LOOKING BACK 1928 Third Term.—The acquisition of the new classrooms on the lawn is proving a great blessing. The Staff have moved into the room left vacant by the Sixth Form, and the adjoining room has made an excellent Library for the boys. The College was visited this term by Mr. ff. M. Millar, of Durban, who is engaged on a series of water-colour paintings of South African birds. The School was fascinated by his tales and he exhibited over 100 of his paintings. Stanger, with Mr. Medworth as Captain, and Mr. Oram, Mr. Reece and C. Kirk as members of the XV, captured the Weber Cup for 1 928. Sports.—J. Barratt won the 100 yards junior and open, 220 yards junior and open, cricket ball junior and open; C. Kirk won the 440 yards open, P. Slabbert the mile open, and L. France the mile walk open. Rugger: V. Tech. 2nd XV (now Clenwood), won 9—3. V. D.H.S. 3rd XV, lost 0—17. v. Stanger, won 8—0. V. Old Boys, won 6—3. v. D.H.S. 3rd XV, won 14—0. V. D.P.H.S., won 37—3. v. Stanger, won 20—3. V. Tech. 2nd XV, lost 0—9. Fourth Term.—On November 13th the College Staff presented two plays ( The Man in the Bowler Hat" and "The Monkey's Paw ") in Stanger. Despite some difficulty with the lights, the show was 3 great success and the Warren Hall was full. A sum of £10 was raised for furniture for the Library. M. Beckett is Rugger Captain and J. Hulett Cricket Captain We possess at present the Stewart Shield for Rugby and the Hulett Cup for cricket. Mr. Medworth is in charge of the football and Mr Reece of the cricket. On the last night of term the College gave an old-fashioned party, to which most of the boys and Staff came in fancy dress. Competitions, games, music (by a most successful improvised jazz band) and a good feed made up a pleasant evening Cricket: Darnall 140 (Mr. Medworth 6 for 56, C. Kirk 4 for 56), Kearsney 201 (Hargreaves 76, Nilsen 29). Won. Stanger 148, Kearsney 157 for 4 wkts. (j. Hulett 39, Mr. Medworth 47 not out, Mr. Reece25 not out). Won. D.H.S. 2nd XI 121 (Kirk 5 for 42), Kearsney 178 (France 62). Won Kearsney 85 (Mr. Matterson 25), Umhiali 141 for 8 wkts. Lost. ' Darnall 106, Kearsney 103. Lost. Kearsney 79 (Nilsen 27 not out) and 130 for 0 wkt. (j. Hulett 58 Har greaves 64, both not out). Tech. 2nd XI 130 (Kirk 5 for 54) and /2 for 7 wkts. Drawn; Old Boys 77 (K. Balcomb 5 for 15) and 52 (K. Balcomb 6 for 19), Kearsney 148 for 2 wkts. (Hargreaves 68 not out, Mr. Reece 62). Won. Stanger 165 for 9 wkts. (Hargreaves 6 for 25), Kearsney 104 for 4 wkts. Drawn. D.P.H S 90 (Kirk 5 for 20), Kearsney 139 (j. Hulett 47, Hargreaves 36). Won. Final Averages.—Batting: J. Hulett 462 runs (av. 30.8), Hargreaves 431 runs (av. 30.8), Nilsen 156 runs (av. 19.5), France 126 runs (av. 14) Bowling: K. Balcomb 25 wkts. (av. 12.7), Hargreaves 26 wkts (av 13.3), Kirk 31 wkts. (av. 15.1). 195

OBITUARY GEORGE CHARLES BAZLEY We remember George arriving at Kearsney as a small, malaria-stricken lad of nine in 1932. We watched him develop rapidly and very soon begin to show a genius for friendship and leadership—saw him reach the middle of the School, where he was the leader of group of healthy, happy youngsters, always in trouble for good clean mischief. Marked how he took naturally to games and soon after he was in his teens found a place in the XI and the XV. Watched him again as he began to fill out, began to be the mainstay of the threequarter line, a fine bat and quite a useful bowler. We remember with delight his 154 in 70 minutes against Durban Tech. and 148 against Marist Bros. Then came more than the usual honours and responsibilities. Captain of the XI and of the XV, Student Officer, Head of his House and Head Prefect of the School—and with it all a real sense of responsi bility and leadership. We heard with delight of his success in the Air Force, of the rapidity with which he earned his wings, and it was no surprise to those of us who knew and loved him when we heard that he had been made an instructor—though we knew that his heart was set on going North. Now his life has been laid on the altar of sacrifice, killed in a flying accident at Randfontein, but his memory will remain green in the hearts of those who knew him. ARTHUR HALL Arthur Hall came to us at the beginning of 1938 and stayed only the one year, so that he had no chance to make a great mark on the life of the School. We knew him as a quiet boy, no athlete and no scholar, yet just the kind of whom heroes are made. He was only 16 when he joined up and 18 when he was killed at Sidi Rezegh. In his last letter home he wrote; "We have a job of work to do here, and I mean to see it through." No more could be wished of any man. 196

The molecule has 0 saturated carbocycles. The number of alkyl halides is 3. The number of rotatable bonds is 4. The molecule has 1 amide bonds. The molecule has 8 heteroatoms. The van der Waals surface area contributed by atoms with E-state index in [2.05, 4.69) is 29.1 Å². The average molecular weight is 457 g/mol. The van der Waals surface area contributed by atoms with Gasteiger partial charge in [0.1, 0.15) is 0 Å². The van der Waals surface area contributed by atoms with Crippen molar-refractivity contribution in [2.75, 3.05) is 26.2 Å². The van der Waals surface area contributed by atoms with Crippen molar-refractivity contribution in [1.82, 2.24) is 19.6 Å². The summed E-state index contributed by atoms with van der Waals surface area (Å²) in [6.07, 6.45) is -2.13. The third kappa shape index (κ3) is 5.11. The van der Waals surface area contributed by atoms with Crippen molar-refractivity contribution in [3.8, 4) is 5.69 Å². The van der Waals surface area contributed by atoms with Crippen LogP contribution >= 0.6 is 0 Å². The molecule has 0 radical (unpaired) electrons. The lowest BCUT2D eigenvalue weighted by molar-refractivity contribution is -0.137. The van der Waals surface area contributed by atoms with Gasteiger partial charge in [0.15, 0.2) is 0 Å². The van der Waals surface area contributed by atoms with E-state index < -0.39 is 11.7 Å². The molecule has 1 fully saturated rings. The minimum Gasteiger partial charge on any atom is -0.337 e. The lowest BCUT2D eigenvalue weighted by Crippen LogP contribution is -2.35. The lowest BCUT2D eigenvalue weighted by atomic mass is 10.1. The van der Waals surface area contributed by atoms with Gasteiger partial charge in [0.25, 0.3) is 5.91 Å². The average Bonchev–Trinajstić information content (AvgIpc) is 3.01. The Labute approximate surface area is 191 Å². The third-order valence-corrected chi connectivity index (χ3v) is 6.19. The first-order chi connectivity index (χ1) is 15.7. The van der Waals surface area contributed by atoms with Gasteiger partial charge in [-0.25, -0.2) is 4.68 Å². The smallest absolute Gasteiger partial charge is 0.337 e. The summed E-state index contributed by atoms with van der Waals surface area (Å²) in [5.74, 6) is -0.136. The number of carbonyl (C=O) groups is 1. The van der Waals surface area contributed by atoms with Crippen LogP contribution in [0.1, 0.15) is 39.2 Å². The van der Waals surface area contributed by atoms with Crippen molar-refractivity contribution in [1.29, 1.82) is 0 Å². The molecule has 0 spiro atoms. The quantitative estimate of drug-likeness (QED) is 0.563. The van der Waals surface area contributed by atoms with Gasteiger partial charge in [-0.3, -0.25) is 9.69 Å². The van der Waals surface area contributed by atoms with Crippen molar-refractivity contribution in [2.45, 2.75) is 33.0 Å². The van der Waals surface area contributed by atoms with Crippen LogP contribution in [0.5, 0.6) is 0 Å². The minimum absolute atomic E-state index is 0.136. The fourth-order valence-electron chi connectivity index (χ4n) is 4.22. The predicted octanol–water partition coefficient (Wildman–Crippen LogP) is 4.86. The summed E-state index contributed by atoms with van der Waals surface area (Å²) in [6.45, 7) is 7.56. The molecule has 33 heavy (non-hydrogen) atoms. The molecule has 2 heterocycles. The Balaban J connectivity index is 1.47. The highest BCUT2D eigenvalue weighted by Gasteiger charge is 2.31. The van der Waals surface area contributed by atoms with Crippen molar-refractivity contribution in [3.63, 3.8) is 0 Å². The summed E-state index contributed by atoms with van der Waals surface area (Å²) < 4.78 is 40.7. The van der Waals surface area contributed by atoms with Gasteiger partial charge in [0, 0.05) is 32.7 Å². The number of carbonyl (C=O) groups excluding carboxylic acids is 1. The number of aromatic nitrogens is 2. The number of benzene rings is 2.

OLD BOYS' CLUB WAR CASUALTIES Killed: 2nd/Lieut. C. C Bazley (32-40), Pte. A Hall (38). Missing, now presumed killed: Lieut. A. Camobell (27-28). Wounded: L/Cpl. N. Reeves (31-35), Sap. R. Poynton (27-28), P. Campbell (27-28), Pte. G. C. Jacobs (30-37) (second time). Prisoners of War: G. Mann (24-26), Gunner T. Collins (31 -33), Piper N. C. Poole (32-36), 2nd Lieut. A. M. Kingon (35),, Pte. W. D. j. Henry (32-36), Bdr. L. C. Smith (31-38). Missing: Pte. M. J. Christie (29-35), Pte. G. Sandiford (30-31), Pte. K. H. Sanders (25-26), Sgt. P. H. (Tim) Jackson (22-24), Lieut. W. M. Crook (28-33), Corpl. J. D. Raw (28-37) was posted missing with the U.M.R. at Tobruk, but a letter just received reveals that he had arrived safely in Cairo, with four others, after a thrilling dash through enemy lines! AWARDS. B.E.M.: D. Sparks (23-24). We understand that David Sparks received his award for the construction of a cableway across the Blue Nile, under very difficult and dangerous conditions. No details are available for us, but his Commanding Officer has spoken enthusiastically about the nature of the work done. Sparks is now back at Robert's Heights, getting his Lieutenancy, which he refused before, as he preferred to go North rather than remain behind as an officer. Mentioned in dispatches: Sgt. P. Milner, M.C. 197